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The Believer and the Bible (9): Study of a Book - Colossians

G Hutchinson, Belfast

The study of Scripture is a lifelong privilege and responsibility.

In the context of the Epistle to the Colossians, this article suggests some pointers that may help us to "rightly divide the word of truth" (2 Tim 2.15).


Before tackling a book, it is worth standing back and asking a few questions. Who was used to write the book? Where was the writer based? What is the main purpose of the book?

Author: On this occasion, the writer is the Apostle Paul (1.1,23; 4.18). Note references to his importance (1.1), intercessions (1.9), insight (1.25) and imprisonment (4.3,18).

Background: Colosse was located in Asia Minor (around 100 miles east of Ephesus). The area was rich in mineral deposits, but Paul points to a more abiding wealth in Christ (2.3). Opponents sought to peddle false teaching – denying the deity of Christ, the worship of angels, and the return to Judaism. The epistle was written to counteract these errors.

Comparisons: The style and content of Colossians is similar to Ephesians (both were written around the same time, 4.7-8; Eph 6.21). As someone has said, "In the Ephesians, the Church is the primary object and the thought passes upward to Christ as the Head. In Colossians, Christ is the primary object, and the thought passes downward to the Church".


Every book of Scripture has its own internal structure. Three Rs help unravel the divisions: READ (go through the book in one sitting); RE-READ (go through the book several times with different translations); RESEARCH (see what others think of the book and how it hangs together). With regard to Colossians, note the:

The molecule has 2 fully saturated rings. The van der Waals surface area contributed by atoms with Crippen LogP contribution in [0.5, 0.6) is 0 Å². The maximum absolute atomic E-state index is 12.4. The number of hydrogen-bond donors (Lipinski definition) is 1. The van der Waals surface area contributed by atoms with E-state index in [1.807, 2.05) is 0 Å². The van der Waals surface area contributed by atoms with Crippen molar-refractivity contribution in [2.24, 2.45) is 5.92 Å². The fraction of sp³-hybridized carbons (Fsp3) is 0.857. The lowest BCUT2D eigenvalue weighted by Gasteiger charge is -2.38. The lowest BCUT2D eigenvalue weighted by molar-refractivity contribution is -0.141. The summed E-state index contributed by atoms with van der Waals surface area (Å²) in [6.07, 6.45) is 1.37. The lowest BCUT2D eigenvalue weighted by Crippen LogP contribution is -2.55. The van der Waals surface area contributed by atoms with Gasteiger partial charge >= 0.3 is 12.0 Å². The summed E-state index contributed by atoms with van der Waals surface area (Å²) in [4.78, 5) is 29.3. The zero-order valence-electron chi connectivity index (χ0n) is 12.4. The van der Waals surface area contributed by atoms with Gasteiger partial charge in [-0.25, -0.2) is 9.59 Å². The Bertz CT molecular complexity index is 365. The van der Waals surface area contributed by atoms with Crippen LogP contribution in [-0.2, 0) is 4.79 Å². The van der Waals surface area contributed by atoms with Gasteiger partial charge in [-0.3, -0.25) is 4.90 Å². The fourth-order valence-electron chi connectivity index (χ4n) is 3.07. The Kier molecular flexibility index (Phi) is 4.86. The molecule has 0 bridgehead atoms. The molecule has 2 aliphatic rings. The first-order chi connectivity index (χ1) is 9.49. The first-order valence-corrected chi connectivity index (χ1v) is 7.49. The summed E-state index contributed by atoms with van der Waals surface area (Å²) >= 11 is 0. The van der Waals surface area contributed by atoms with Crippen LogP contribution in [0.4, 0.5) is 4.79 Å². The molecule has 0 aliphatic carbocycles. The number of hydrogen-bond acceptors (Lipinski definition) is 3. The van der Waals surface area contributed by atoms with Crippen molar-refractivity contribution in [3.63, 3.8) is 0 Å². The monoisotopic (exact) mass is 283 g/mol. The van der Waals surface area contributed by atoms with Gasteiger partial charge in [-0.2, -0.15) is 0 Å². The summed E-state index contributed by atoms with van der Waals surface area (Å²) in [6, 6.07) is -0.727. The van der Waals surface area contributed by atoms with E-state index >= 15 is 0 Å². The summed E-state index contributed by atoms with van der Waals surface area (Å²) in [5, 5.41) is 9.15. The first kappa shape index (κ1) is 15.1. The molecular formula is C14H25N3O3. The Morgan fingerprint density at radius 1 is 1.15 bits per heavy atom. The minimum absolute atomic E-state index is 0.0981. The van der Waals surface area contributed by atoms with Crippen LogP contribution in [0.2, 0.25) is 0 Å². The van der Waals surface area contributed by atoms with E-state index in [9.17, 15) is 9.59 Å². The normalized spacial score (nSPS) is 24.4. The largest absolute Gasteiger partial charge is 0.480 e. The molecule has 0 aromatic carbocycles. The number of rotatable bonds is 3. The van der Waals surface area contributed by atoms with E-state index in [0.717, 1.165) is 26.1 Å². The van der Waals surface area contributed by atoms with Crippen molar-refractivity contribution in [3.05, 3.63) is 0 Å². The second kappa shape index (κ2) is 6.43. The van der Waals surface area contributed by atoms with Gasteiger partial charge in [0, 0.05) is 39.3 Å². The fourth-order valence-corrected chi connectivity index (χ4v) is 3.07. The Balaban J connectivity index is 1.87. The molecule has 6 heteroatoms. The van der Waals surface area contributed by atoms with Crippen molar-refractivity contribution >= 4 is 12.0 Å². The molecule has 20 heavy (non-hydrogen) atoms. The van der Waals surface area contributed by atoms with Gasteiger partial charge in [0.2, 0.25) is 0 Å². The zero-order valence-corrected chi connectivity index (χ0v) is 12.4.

Twofold Division. The four chapters of the epistle divide neatly into two: doctrinal (chs.1–2), where the major theme is to present the foundations of the Christian faith, and practical (chs.3-4), with an outline of the personal and corporate responsibilities of the believer. All activity in the Christian life must have a solid Biblical foundation and we must also combine knowledge with action.

Threefold Division. The epistle can also be divided into three. The first part (1.1-2.7) enables the reader to discern Christ — the unique and incomparable Saviour who is at the heart of the gospel. The second part (2.8-2.23) asks the reader to defend Christ — particularly against other views that are contrary to Scripture. The final part (3.1—4.18) equips the reader to display Christ — applying practical exhortations that help manifest the Saviour.


Having grasped the overall structure, the next step is to dive into the detail! Using just one example (of many) consider how the believer is exhorted, in 3.1-17, to:

Put First. Our ambition should be to "seek" that which is spiritual and eternal (3.1-4 – note the reference to "seek" in Mt 2.13 which indicates that this is not something that will be casual or incidental). The present tense also indicates that this is something that the believer should do on a continual basis.